Long-Segment Nerve Allograft Regeneration in the Sheep Model:Experimental Study and Review of the Literature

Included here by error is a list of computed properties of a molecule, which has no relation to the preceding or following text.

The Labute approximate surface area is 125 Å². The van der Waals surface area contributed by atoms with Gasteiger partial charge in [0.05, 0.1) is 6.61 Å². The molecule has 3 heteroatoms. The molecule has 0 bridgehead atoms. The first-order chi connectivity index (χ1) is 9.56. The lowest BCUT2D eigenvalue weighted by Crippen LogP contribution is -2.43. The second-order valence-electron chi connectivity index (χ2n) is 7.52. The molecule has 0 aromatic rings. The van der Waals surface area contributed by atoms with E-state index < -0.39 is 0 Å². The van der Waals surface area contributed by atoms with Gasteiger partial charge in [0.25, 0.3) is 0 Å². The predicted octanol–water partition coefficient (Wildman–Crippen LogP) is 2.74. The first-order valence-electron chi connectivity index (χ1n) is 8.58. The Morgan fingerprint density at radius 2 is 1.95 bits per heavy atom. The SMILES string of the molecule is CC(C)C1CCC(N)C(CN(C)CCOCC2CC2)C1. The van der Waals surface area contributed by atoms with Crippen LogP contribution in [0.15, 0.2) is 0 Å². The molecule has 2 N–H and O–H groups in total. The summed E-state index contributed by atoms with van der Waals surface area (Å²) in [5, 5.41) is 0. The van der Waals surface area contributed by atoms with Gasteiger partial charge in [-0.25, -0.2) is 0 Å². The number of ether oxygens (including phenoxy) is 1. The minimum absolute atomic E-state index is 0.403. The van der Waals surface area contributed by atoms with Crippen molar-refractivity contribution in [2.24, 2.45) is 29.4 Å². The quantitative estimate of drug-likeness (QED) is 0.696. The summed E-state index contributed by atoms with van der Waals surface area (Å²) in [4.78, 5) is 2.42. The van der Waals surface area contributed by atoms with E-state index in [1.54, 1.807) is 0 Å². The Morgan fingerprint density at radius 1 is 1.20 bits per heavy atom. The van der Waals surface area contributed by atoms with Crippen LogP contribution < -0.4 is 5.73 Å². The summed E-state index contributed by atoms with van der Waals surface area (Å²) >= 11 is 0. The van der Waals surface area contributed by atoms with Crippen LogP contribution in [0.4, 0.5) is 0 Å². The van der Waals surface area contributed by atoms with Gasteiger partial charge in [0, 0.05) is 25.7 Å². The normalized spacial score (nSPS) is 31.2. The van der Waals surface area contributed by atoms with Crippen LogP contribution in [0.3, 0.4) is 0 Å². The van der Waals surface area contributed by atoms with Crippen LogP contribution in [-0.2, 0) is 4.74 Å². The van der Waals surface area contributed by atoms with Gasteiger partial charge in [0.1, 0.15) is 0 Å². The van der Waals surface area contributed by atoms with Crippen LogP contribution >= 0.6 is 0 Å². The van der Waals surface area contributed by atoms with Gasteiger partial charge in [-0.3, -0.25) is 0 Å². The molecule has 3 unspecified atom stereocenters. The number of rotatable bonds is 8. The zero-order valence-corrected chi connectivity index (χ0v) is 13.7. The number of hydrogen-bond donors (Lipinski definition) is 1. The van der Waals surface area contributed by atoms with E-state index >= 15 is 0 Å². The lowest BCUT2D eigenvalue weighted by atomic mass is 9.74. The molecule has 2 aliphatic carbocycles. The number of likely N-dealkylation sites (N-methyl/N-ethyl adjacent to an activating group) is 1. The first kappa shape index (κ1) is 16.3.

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Experimental work in the field of nerve allotransplantation has dealt with the feasibility of nerve allografts reconstructing nerve gaps. In the majority of studies, the nerve gap studied has been short, and some degree of regeneration has been achieved, even in the untreated allograft. To better approximate clinical nerve-allograft reconstruction, a series of long-segment (8-cm) nerve allografts were performed in the ovine model. Twenty outbred ewes were randomized into two experimental groups with four experimental conditions. Animals received nerve allografts treated under one of the following conditions: fresh nerve autograft, fresh nerve allograft, cold-preserved nerve autograft, or cold-preserved nerve allograft. The nerve grafts were examined and compared at 6 and 10 months, using histological, morphometric, and electro-physiologic analyses. The results of the study demonstrated that, while excellent regeneration occurred across the nerve autograft, the long nerve allograft could not support axonal elongation. Similarly, cold nerve preservation did not enhance regeneration. The sheep animal model allows for investigation of the long nerve gap and may be beneficial in a better correlation of experimental nerve transplantation with clinical conditions.
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